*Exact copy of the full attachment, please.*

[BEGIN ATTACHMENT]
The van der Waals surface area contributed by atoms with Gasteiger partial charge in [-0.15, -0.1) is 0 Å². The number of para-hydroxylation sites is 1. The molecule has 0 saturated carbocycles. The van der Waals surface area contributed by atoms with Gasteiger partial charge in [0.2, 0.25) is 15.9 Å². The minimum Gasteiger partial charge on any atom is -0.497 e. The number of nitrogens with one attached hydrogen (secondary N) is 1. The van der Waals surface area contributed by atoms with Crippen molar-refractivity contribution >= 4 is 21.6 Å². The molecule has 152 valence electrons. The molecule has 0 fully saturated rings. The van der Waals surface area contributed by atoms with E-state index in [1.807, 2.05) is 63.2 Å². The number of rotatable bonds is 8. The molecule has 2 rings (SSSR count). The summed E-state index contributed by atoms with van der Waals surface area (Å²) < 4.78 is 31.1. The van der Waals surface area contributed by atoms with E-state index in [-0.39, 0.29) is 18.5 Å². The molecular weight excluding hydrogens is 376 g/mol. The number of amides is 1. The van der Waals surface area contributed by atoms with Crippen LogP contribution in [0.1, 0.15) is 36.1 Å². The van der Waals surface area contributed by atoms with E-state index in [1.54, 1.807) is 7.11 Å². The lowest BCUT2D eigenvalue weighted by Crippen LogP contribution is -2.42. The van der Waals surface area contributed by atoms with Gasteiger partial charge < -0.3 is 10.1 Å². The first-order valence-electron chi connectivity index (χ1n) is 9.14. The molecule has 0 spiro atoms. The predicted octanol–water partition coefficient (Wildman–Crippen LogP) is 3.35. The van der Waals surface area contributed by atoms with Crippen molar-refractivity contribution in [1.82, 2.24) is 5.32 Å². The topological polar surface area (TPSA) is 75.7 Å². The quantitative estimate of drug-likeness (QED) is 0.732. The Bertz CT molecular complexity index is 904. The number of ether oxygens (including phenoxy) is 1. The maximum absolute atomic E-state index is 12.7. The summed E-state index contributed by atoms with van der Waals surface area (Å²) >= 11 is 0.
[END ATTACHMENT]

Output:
The van der Waals surface area contributed by atoms with Gasteiger partial charge in [-0.15, -0.1) is 0 Å². The number of para-hydroxylation sites is 1. The molecule has 0 saturated carbocycles. The van der Waals surface area contributed by atoms with Gasteiger partial charge in [0.2, 0.25) is 15.9 Å². The minimum Gasteiger partial charge on any atom is -0.497 e. The number of nitrogens with one attached hydrogen (secondary N) is 1. The van der Waals surface area contributed by atoms with Crippen molar-refractivity contribution >= 4 is 21.6 Å². The molecule has 152 valence electrons. The molecule has 0 fully saturated rings. The van der Waals surface area contributed by atoms with E-state index in [1.807, 2.05) is 63.2 Å². The number of rotatable bonds is 8. The molecule has 2 rings (SSSR count). The summed E-state index contributed by atoms with van der Waals surface area (Å²) < 4.78 is 31.1. The van der Waals surface area contributed by atoms with E-state index in [-0.39, 0.29) is 18.5 Å². The molecular weight excluding hydrogens is 376 g/mol. The number of amides is 1. The van der Waals surface area contributed by atoms with Crippen LogP contribution in [0.1, 0.15) is 36.1 Å². The van der Waals surface area contributed by atoms with E-state index in [1.54, 1.807) is 7.11 Å². The lowest BCUT2D eigenvalue weighted by Crippen LogP contribution is -2.42. The van der Waals surface area contributed by atoms with Gasteiger partial charge < -0.3 is 10.1 Å². The first-order valence-electron chi connectivity index (χ1n) is 9.14. The molecule has 0 spiro atoms. The predicted octanol–water partition coefficient (Wildman–Crippen LogP) is 3.35. The van der Waals surface area contributed by atoms with Crippen molar-refractivity contribution in [1.82, 2.24) is 5.32 Å². The topological polar surface area (TPSA) is 75.7 Å². The quantitative estimate of drug-likeness (QED) is 0.732. The Bertz CT molecular complexity index is 904. The number of ether oxygens (including phenoxy) is 1. The maximum absolute atomic E-state index is 12.7. The summed E-state index contributed by atoms with van der Waals surface area (Å²) >= 11 is 0.